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Pryde Athletics ACL Injury Prevention System

Cost: $120 (Celtic members get 20% OFF - $96)

What is an ACL?
  •  The anterior cruciate ligament (ACL) is one of the key ligaments that help stabilize your knee joint. 
  •  The ACL connects your thighbone (femur) to your shinbone (tibia). 

When is it at risk?
  •  It's most commonly torn during sports such as basketball, soccer, tennis and volleyball
  •  Most ACL injuries happen during sports and fitness activities that can put stress on the knee
  •  Suddenly slowing down and changing direction (cutting)
  •  Pivoting with your foot firmly planted (limit surface changes during season)
  •  Landing from a jump incorrectly
  •  Stopping suddenly
  •  Receiving a direct blow to the knee or collision
  •  Many people hear or feel a "pop" in the knee when an ACL injury occurs. 
  •  Your knee may swell, feel unstable and become too painful to bear weight.

Two Types of ACL Injury
 Contact vs. Non-Contact 

Treatment Options
  •  Depends on the severity of your ACL injury
  •  Rest and rehabilitation exercises to help you regain strength and stability 
  •  Surgery to replace the torn ligament followed by rehabilitation.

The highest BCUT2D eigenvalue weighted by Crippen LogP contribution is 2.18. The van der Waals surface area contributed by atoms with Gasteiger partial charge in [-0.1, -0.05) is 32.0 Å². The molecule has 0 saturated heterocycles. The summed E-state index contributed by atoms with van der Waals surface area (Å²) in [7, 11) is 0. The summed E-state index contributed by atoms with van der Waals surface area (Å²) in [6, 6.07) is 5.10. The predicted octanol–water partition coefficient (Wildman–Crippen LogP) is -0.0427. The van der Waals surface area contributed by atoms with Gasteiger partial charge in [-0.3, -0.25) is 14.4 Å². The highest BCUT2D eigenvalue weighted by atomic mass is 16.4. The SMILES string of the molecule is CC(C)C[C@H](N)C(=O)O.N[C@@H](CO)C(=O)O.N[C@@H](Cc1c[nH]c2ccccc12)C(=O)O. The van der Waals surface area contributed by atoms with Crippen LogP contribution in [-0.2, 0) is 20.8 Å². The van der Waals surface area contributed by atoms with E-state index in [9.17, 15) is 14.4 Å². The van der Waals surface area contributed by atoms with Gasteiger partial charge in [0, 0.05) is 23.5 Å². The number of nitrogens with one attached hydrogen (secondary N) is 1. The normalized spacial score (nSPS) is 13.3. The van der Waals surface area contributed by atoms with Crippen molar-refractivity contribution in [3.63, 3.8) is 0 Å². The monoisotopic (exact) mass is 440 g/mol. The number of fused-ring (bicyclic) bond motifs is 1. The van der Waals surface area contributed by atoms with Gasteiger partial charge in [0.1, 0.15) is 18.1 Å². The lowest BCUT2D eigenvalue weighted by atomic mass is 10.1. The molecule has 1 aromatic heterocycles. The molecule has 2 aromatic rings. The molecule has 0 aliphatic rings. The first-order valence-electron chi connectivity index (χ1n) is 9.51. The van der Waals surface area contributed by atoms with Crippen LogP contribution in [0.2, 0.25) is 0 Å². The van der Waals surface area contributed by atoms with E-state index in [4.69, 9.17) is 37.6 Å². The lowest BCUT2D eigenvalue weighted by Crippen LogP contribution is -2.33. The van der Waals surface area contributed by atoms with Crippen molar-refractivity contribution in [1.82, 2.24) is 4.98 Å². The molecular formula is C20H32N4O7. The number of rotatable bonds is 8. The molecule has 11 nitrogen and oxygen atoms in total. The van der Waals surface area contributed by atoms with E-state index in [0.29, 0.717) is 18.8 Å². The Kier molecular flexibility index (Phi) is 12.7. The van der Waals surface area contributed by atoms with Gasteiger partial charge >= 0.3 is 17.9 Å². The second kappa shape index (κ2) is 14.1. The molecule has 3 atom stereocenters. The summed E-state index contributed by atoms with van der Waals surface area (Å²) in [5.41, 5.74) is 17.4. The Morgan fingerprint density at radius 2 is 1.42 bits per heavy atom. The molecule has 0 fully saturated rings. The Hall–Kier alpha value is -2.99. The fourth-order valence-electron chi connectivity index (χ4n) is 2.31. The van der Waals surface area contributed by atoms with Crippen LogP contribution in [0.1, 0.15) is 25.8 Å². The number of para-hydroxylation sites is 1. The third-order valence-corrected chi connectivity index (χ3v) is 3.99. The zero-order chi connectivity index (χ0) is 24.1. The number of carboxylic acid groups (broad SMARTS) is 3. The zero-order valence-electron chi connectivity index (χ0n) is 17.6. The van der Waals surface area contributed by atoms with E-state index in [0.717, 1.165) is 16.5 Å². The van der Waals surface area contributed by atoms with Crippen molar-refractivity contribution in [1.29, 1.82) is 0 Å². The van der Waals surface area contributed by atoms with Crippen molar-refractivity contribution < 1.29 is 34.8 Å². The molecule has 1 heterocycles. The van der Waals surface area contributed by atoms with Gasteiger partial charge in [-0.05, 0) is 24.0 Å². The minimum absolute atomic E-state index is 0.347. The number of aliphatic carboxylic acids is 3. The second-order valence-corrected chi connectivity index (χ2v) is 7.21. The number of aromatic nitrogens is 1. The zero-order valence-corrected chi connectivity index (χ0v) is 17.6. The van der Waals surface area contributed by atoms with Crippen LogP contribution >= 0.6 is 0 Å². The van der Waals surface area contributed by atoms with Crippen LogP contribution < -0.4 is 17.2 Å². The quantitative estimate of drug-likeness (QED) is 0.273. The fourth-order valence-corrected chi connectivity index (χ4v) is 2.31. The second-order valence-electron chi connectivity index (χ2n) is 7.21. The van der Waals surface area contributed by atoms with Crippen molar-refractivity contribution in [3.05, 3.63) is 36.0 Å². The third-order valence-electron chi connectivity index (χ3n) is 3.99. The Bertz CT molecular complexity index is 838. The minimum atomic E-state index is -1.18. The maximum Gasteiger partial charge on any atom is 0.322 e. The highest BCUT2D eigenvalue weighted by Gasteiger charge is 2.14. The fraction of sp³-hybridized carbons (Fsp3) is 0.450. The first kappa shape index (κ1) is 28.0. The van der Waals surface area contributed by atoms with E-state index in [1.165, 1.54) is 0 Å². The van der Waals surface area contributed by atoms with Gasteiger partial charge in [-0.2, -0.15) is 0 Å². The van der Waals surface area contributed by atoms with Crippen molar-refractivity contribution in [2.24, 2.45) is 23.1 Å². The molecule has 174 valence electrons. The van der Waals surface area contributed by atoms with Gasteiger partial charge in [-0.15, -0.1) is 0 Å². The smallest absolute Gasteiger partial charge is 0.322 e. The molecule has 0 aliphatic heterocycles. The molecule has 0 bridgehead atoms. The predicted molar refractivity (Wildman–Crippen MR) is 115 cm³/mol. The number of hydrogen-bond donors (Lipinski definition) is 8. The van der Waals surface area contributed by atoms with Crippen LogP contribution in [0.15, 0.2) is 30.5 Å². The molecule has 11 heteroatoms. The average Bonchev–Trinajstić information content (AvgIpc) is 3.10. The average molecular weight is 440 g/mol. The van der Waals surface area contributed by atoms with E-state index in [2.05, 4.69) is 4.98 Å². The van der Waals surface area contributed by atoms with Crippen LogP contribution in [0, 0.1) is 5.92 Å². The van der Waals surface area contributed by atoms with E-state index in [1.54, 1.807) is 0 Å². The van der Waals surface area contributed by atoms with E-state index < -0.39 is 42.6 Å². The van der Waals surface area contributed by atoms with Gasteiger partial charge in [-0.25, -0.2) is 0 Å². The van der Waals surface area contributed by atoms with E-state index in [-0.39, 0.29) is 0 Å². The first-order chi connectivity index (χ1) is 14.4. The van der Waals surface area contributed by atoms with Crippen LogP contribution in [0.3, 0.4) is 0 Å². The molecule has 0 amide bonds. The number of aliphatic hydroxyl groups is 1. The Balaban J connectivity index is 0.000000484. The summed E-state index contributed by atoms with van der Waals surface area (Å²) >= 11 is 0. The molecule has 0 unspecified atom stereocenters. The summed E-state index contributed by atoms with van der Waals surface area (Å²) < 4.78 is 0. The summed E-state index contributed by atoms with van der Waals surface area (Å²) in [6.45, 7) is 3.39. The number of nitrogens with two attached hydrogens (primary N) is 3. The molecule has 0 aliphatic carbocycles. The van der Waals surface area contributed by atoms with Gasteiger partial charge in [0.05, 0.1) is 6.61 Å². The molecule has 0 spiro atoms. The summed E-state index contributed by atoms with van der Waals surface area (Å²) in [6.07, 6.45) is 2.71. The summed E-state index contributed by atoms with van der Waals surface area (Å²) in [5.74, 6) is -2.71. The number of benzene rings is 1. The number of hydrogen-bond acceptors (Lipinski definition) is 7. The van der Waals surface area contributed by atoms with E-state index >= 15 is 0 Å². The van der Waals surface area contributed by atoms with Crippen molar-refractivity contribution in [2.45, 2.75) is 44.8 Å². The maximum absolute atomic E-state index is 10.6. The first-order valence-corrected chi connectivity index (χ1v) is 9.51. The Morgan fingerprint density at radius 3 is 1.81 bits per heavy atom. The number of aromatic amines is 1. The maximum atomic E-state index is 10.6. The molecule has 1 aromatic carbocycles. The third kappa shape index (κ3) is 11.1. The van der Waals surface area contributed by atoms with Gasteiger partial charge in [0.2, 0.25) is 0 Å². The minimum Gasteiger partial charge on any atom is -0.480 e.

•  According to the Mayo Clinic a proper training program may help reduce the risk of an ACL injury.

Initial Treatment  
Prompt first-aid care can reduce pain and swelling immediately after an injury to your knee. Follow the R.I.C.E. model of self-care at home:
  •  Rest. General rest is necessary for   healing and limits weight bearing on your knee.
  •  Ice. When you're awake, try to ice your knee at least every two hours for 20 minutes at a time.
  •  Compression. Wrap an elastic bandage or compression wrap around your knee.
  •  Elevation. Lie down with your knee propped up on pillows.

Why do ACL Injuries Happen? 
  •  Abrupt start to seasons, with no preseason, or off-season conditioning 
  •  Inactivity
  •  Muscular Imbalance 
  •  Lack of in-season strength training 
  •  Improper power positon biomechanics 
  •  Change or direction
  •  Jumping
  •  Landing 
  •  Stopping 

Examples of Risk Factors

Does your child have two or more of the examples below?  
  •  Excessive Low Back Arch
  •  Anterior Pelvic Tilt 
  •  Anterior Tilt of Tibail Plateau
  •  Femoral Forward Displacement 
  •  Constant Strain on ACL 

Femoral internal rotation

Femoral adduction

High Quad to Hamstring Ratio

Increased Knee Valgus Angle 

Smaller Knee Flexion Angle 

Tibial External Rotation

Foot Pronation

Foot external rotation (Supination)

Contact Us

Canton Soccer Club - Celtic

46245 Michigan Avenue 
Canton, Michigan 48188

Email Us: [email protected]
Phone : 734-480-7046
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